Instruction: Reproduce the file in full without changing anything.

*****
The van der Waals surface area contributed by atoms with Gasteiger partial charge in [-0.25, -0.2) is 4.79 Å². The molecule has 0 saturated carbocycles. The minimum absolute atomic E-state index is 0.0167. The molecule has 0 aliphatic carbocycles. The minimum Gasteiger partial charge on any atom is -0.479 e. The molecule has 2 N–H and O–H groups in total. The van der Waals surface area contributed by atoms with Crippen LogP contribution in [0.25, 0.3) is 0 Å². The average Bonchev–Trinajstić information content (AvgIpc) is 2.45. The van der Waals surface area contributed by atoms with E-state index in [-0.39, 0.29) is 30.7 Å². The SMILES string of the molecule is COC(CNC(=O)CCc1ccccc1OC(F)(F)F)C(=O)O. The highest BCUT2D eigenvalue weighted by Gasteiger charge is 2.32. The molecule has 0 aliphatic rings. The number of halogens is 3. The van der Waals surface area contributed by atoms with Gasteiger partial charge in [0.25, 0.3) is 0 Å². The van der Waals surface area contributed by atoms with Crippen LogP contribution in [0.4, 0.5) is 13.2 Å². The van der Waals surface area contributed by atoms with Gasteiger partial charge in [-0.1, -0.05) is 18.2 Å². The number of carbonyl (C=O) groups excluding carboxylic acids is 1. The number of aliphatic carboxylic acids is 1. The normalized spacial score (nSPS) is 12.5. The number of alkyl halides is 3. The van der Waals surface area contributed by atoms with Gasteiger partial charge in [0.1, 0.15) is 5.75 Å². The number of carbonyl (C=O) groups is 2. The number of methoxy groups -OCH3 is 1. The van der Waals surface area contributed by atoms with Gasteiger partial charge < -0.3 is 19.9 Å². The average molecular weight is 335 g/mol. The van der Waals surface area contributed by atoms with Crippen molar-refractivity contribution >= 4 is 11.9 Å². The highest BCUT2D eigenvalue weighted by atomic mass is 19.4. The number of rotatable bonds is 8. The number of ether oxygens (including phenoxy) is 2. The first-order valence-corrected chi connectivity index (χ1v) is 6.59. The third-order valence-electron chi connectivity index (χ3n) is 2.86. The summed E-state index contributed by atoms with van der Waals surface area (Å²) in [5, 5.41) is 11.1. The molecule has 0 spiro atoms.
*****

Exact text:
The van der Waals surface area contributed by atoms with Gasteiger partial charge in [-0.25, -0.2) is 4.79 Å². The molecule has 0 saturated carbocycles. The minimum absolute atomic E-state index is 0.0167. The molecule has 0 aliphatic carbocycles. The minimum Gasteiger partial charge on any atom is -0.479 e. The molecule has 2 N–H and O–H groups in total. The van der Waals surface area contributed by atoms with Crippen LogP contribution in [0.25, 0.3) is 0 Å². The average Bonchev–Trinajstić information content (AvgIpc) is 2.45. The van der Waals surface area contributed by atoms with E-state index in [-0.39, 0.29) is 30.7 Å². The SMILES string of the molecule is COC(CNC(=O)CCc1ccccc1OC(F)(F)F)C(=O)O. The highest BCUT2D eigenvalue weighted by Gasteiger charge is 2.32. The molecule has 0 aliphatic rings. The number of halogens is 3. The van der Waals surface area contributed by atoms with Gasteiger partial charge in [0.25, 0.3) is 0 Å². The van der Waals surface area contributed by atoms with Crippen LogP contribution in [0.4, 0.5) is 13.2 Å². The van der Waals surface area contributed by atoms with Gasteiger partial charge in [-0.1, -0.05) is 18.2 Å². The number of carbonyl (C=O) groups excluding carboxylic acids is 1. The number of aliphatic carboxylic acids is 1. The normalized spacial score (nSPS) is 12.5. The number of alkyl halides is 3. The van der Waals surface area contributed by atoms with Gasteiger partial charge in [0.1, 0.15) is 5.75 Å². The number of carbonyl (C=O) groups is 2. The number of methoxy groups -OCH3 is 1. The van der Waals surface area contributed by atoms with Gasteiger partial charge < -0.3 is 19.9 Å². The average molecular weight is 335 g/mol. The van der Waals surface area contributed by atoms with Crippen molar-refractivity contribution >= 4 is 11.9 Å². The highest BCUT2D eigenvalue weighted by atomic mass is 19.4. The number of rotatable bonds is 8. The number of ether oxygens (including phenoxy) is 2. The first-order valence-corrected chi connectivity index (χ1v) is 6.59. The third-order valence-electron chi connectivity index (χ3n) is 2.86. The summed E-state index contributed by atoms with van der Waals surface area (Å²) in [5, 5.41) is 11.1. The molecule has 0 spiro atoms.